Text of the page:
Newbery's themes[edit]

Locke had written that "children may be cozened [tricked] into a knowledge of the letters; be taught to read, without perceiving it to be anything but a sport, and play themselves into that which others are whipped for." He also suggested that picture books be created for children. Locke also argued that children should be considered "reasoning beings". Newbery acted upon these suggestions. A Pretty Little Pocket-Book was a hodge-podge of information and games, including riddles and advice on a proper diet, but its primary message was "learn your lessons ... and one day you will ride in a coach and six."[12] "In Newbery's universe work is always rewarded and altruism pays dividends as reliably as Isaac Newton's laws of motion."[12]

Newbery's tales seem didactic today, but were popular and enjoyed by children of the 18th and 19th centuries. They draw the world as a meritocracy where a child rises or falls on his or her character. Most of his stories concern a virtuous orphan who works hard (or is "industrious"), and therefore eventually becomes prosperous. They tell the life of the orphan from childhood to adulthood, to illustrate rewards and punishments associated with "good" and "bad" behaviour.


His son Francis, his stepson Thomas Carnan, his nephew Francis and Francis's wife Elizabeth and his grandson Francis Power continued the business after his death, though with less cooperation than John Newbery had anticipated; the son and stepson frequently differentiated themselves from the nephew through their imprints, and had a less than cordial relationship between each other as well. Francis (nephew) struck out on his own without legally inheriting any of John Newbery's publications, only a share of his newspaper interests. Nevertheless, he persevered, and upon his death in 1780, his widow Elizabeth inherited the firm through his will. Elizabeth carried on a successful, independent twenty-two year career, retiring in 1802 by selling the business to her successor, John Harris.

In 1922, the John Newbery Medal was created by the American Library Association in his honour; it is awarded each year to the "most distinguished contribution to American literature for children".[17]

Bestselling Newbery books[edit]

According to the New Cambridge Bibliography of English Literature (NCBEL 2.120), Newbery "wrote, wholly or partly" and "edited or materially influenced" the following works:


  1. ^ Matthew O Grenby (2013). "Little Goody Two-Shoes and Other Stories: Originally Published by John Newbery". p. vii. Palgrave Macmillan
  2. ^ Maxted, Ian. "John Newbery". Oxford Dictionary of National Biography. Oxford University Press. Retrieved 2 January 2010.
  3. ^ a b c d e Marks, Diana F. (2006). Children's book award handbook. Westport, Conn: Libraries Unlimited.
  4. ^ a b c Rose, p. 216.
  5. ^ Townsend, John Rowe. Written for Children. (1976). London: Pelican, p. 31 and The Oxford Companion to Children's Literature (1984). Oxford: O.U.P. ISBN 0-19-211582-0, p. 375.
  6. ^ Townsend, John Rowe. Written for Children. (1990). New York: HarperCollins. ISBN 0-06-446125-4, pp. 15–16.
  7. ^ a b c Gillespie, John Thomas (2001). The Newbery Companion: Booktalk and Related Materials for Newbery Medal and Honor Books. Libraries Unlimited. ISBN 9781563088131.
  8. ^ Lundin, Anne H. (1994). "Victorian Horizons: The Reception of Children's Books in England and America, 1880–1900". The Library Quarterly. The University of Chicago Press. 64: 30–59. doi:10.1086/602651. S2CID 143693178.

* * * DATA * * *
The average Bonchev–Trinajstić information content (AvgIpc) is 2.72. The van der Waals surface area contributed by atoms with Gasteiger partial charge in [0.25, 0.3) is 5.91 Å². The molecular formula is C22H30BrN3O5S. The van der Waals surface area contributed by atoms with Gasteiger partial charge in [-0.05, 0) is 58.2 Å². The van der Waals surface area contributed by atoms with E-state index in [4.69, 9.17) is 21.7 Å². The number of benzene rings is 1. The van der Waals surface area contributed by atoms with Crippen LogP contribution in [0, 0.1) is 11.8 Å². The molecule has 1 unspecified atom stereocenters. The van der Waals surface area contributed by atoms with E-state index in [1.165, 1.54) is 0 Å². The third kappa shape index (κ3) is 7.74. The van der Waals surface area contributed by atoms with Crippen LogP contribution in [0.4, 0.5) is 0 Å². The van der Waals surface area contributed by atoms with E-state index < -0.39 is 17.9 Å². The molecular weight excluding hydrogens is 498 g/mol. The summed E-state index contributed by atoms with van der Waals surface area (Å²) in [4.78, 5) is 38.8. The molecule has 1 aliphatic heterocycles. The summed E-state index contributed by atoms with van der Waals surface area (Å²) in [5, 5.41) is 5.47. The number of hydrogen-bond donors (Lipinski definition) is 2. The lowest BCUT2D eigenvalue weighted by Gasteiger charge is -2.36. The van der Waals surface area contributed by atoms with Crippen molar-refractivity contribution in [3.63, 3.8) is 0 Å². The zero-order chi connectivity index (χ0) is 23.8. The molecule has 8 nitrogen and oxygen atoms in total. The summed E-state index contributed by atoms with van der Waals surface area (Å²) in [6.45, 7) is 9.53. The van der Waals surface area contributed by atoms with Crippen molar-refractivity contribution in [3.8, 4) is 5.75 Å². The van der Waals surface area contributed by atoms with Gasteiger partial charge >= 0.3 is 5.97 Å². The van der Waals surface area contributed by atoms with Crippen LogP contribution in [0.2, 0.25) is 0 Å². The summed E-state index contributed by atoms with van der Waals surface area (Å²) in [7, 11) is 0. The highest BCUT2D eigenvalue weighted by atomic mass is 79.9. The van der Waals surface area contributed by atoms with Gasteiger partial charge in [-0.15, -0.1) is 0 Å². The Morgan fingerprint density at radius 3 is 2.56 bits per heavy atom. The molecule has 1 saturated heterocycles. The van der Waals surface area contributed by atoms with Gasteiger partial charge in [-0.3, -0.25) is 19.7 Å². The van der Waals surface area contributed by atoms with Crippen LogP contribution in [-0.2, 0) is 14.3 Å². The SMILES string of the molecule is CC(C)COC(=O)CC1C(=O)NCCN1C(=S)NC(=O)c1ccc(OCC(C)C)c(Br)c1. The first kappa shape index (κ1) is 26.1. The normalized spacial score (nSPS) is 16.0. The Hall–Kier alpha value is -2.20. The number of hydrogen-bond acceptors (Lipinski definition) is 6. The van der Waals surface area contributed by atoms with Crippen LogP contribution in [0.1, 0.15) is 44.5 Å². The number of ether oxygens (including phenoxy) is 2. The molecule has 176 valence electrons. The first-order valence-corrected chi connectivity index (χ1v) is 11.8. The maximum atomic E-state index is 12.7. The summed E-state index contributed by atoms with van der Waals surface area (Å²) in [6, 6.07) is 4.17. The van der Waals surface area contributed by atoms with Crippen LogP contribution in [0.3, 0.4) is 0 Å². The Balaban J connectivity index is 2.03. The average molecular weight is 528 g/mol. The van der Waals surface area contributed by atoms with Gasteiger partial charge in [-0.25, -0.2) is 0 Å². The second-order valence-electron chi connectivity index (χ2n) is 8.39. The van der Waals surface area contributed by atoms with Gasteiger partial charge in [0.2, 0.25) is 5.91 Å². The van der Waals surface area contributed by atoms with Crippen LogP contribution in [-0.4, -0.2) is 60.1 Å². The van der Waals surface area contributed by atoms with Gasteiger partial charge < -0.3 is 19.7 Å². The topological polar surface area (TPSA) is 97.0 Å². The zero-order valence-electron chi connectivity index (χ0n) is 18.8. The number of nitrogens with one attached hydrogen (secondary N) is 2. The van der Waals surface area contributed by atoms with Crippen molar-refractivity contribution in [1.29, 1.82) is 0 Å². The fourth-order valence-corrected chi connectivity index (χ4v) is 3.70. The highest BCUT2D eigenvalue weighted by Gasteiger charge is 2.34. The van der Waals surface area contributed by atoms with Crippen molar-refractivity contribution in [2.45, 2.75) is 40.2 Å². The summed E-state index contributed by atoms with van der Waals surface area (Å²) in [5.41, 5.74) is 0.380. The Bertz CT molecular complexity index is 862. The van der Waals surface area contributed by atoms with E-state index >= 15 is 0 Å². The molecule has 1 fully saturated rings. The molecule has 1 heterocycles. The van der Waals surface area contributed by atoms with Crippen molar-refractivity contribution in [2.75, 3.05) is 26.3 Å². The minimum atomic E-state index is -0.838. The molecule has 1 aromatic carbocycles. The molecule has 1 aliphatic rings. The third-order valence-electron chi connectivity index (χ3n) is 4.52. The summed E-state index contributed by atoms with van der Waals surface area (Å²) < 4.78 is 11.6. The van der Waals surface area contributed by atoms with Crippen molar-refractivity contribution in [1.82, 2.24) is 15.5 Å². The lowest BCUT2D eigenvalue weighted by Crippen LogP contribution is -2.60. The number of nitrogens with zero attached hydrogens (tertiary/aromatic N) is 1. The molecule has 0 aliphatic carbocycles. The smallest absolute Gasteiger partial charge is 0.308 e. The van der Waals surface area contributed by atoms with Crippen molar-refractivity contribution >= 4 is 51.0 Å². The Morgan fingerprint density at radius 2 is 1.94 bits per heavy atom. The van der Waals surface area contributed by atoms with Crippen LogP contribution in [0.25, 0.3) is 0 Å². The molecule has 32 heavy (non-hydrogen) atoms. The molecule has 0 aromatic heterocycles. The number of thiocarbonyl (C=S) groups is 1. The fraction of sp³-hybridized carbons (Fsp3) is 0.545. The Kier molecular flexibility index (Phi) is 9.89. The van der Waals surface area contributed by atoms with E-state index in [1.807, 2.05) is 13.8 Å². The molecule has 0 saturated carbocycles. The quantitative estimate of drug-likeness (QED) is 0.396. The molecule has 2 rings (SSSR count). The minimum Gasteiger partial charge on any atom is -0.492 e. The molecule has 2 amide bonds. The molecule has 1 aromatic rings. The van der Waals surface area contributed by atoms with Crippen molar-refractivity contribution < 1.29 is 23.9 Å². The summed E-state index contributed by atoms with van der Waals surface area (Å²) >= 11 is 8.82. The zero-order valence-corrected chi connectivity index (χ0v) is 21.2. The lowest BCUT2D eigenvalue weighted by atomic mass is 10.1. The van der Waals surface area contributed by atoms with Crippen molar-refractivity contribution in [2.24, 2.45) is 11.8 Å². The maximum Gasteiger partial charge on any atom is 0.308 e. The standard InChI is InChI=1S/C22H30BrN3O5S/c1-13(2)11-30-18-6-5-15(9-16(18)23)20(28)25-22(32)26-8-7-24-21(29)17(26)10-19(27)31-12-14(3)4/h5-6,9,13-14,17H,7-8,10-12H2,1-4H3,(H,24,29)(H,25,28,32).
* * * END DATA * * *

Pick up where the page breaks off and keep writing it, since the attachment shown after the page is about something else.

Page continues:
9. ^ Rose, p. 218.
  10. ^ Susina, Jan (June 1993). "Editor's Note: Kiddie Lit(e): The Dumbing Down of Children's Literature". The Lion and the Unicorn. 17 (1): v–vi. doi:10.1353/uni.0.0256. S2CID 144833564.
  11. ^ Arbuthnot, May Hill (1964). Children and Books. Scott, Foresman.
  12. ^ a b c d e Rose, p. 219.
  13. ^ a b "Mother Goose's melody : Prideaux, William Francis, 1840-1914 : Free Download & Streaming : Internet Archive". Internet Archive.
  14. ^ Barchilon, Jacques (1960). The authentic Mother Goose fairy tales and nursery rhymes. Denver: A. Swallow. p. 11.
  15. ^ Buck, John Dawson Carl (1997). "The Motives of Puffing: John Newbery's Advertisements 1742–1767". Studies in Bibliography. 30: 196–210. JSTOR 40371663.
  16. ^ Quoted in Rose, p. 219.
  17. ^ "Newbery Awards". Retrieved 15 May 2012.
  18. ^ Oliver Goldsmith; Griffith Jones; John Newbery (2 August 2010). The entertaining history of Tommy Gingerbread: a little boy, who lived upon learning. Nabu Press. ISBN 978-1176697331.

Further reading[edit]

  • Darton, F. J. Harvey. Children's Books in England. 3rd ed. Rev. Brian Alderson. Cambridge: Cambridge University Press, 1982.
  • Grey, Jill E (1970). "The Lilliputian Magazine – A Pioneering Periodical?". Journal of Librarianship. 2 (2): 107–115. doi:10.1177/096100067000200203. S2CID 58395397.
  • Granahan, Shirley. "John Newbery: Father of Children's Literature". ABDO Publishing, 2010.
  • Jackson, Mary V. Engines of Instruction, Mischief, and Magic: Children's Literature in England from Its Beginnings to 1839. Lincoln: University of Nebraska Press, 1989.
  • Maxted, Ian. "John Newbery"[permanent dead link]. Oxford Dictionary of National Biography. Retrieved 22 April 2007.
  • Noblett, William (1972). "John Newbery: Publisher Extraordinary". History Today. 22: 265–271.
  • Roscoe, S. John Newbery and His Successors 1740–1814: a Bibliography. Wormley: Five Owls Press Ltd., 1973.
  • Rose, Jonathan. "John Newbery". The British Literary Book Trade, 1700–1820. Eds. J. K. Bracken and J. Silver. Dictionary of Literary Biography. Vol. 154. 1995.
  • Townsend, John Rowe. John Newbery and His Books: Trade and Plumb-cake for ever, huzza! Metuchen, N.J.: Scarecrow Press, 1994.
  • Welsh, Charles. A Bookseller of the Last Century, being Some Account of the Life of John Newbery. First published in 1885. Clifton, N.J.: Augustus M. Kelley, 1972. ISBN 0-678-00883-3.

External links[edit]

Media related to John Newbery at Wikimedia Commons